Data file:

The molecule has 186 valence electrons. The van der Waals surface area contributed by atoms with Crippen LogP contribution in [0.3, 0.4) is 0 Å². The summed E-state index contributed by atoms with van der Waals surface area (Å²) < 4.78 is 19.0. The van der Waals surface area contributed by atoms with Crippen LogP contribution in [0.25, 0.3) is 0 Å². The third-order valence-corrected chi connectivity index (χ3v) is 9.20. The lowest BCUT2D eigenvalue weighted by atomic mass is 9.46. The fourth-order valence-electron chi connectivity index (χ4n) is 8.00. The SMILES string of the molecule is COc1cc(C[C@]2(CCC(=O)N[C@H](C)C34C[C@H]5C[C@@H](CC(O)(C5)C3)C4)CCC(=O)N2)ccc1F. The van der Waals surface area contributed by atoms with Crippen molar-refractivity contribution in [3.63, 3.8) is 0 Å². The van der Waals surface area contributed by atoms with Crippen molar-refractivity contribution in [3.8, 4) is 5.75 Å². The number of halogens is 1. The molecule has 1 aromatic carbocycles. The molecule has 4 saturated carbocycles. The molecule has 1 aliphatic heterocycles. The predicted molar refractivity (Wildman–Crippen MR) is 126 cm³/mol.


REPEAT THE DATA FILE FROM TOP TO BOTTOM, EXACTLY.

The molecule has 186 valence electrons. The van der Waals surface area contributed by atoms with Crippen LogP contribution in [0.3, 0.4) is 0 Å². The summed E-state index contributed by atoms with van der Waals surface area (Å²) < 4.78 is 19.0. The van der Waals surface area contributed by atoms with Crippen LogP contribution in [0.25, 0.3) is 0 Å². The third-order valence-corrected chi connectivity index (χ3v) is 9.20. The lowest BCUT2D eigenvalue weighted by atomic mass is 9.46. The fourth-order valence-electron chi connectivity index (χ4n) is 8.00. The SMILES string of the molecule is COc1cc(C[C@]2(CCC(=O)N[C@H](C)C34C[C@H]5C[C@@H](CC(O)(C5)C3)C4)CCC(=O)N2)ccc1F. The van der Waals surface area contributed by atoms with Crippen molar-refractivity contribution in [3.63, 3.8) is 0 Å². The van der Waals surface area contributed by atoms with Crippen molar-refractivity contribution in [3.8, 4) is 5.75 Å². The number of halogens is 1. The molecule has 1 aromatic carbocycles. The molecule has 4 saturated carbocycles. The molecule has 1 aliphatic heterocycles. The predicted molar refractivity (Wildman–Crippen MR) is 126 cm³/mol.